Try using list dictionaries as an intermediate representation. We already know how to build a tree from a list.

Consider using a list of sub-trees for a branch. How can we represent a branch which has no sub-trees?

You can use the `print_string`

and `print_int`

functions. Be careful about what happens when you print the last
number.

You can use the `read_int`

function to read an integer
from the user. Be sure to give the user proper instructions, and to deal
with the case where `read_int`

raises an exception (which it
will if the user does not type an integer).

One way would be to ask the user how many dictionary entries they intend to type in first. Then we do not need a special code to signal the end of input.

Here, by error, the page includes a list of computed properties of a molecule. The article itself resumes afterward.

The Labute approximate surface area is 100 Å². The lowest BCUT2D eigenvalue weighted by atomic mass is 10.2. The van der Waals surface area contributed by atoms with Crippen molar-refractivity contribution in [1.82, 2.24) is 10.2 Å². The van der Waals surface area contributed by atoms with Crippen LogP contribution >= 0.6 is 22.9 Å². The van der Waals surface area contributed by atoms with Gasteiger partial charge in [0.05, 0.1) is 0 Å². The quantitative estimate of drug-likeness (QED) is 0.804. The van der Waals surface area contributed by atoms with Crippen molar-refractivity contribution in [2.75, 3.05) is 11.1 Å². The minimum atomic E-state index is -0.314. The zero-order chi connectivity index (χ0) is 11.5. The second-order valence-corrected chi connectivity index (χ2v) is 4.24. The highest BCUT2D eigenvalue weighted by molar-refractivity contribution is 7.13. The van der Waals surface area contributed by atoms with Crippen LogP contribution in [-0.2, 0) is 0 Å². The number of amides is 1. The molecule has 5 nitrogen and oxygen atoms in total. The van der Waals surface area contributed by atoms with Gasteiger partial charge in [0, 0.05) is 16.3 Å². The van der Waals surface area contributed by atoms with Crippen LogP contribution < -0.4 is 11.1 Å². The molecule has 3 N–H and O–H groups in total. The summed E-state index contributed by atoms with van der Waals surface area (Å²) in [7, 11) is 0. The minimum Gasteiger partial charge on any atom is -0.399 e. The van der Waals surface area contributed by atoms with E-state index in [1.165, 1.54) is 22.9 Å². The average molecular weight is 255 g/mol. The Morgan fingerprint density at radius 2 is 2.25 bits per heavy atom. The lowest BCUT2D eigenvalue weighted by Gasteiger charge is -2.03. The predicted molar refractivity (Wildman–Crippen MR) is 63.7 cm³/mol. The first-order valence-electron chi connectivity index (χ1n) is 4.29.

Try writing a function to build a list of integers from 1 to *n*. Can you use that to build the
table and print it? The `iter`

and/or `map`

functions may come in useful. Deal with a channel in your innermost
function – the opening and closing of the file can be dealt with
elsewhere.

The `input_line`

function can be used – how many times can
you call it until `End_of_file`

is raised?

We can read lines from the file using `input_line`

and
write using `output_string`

– make sure the newlines do not
get lost! How do we know when we are done? Write a function to copy a
line from one channel to another – we can deal with opening and closing
the files separately.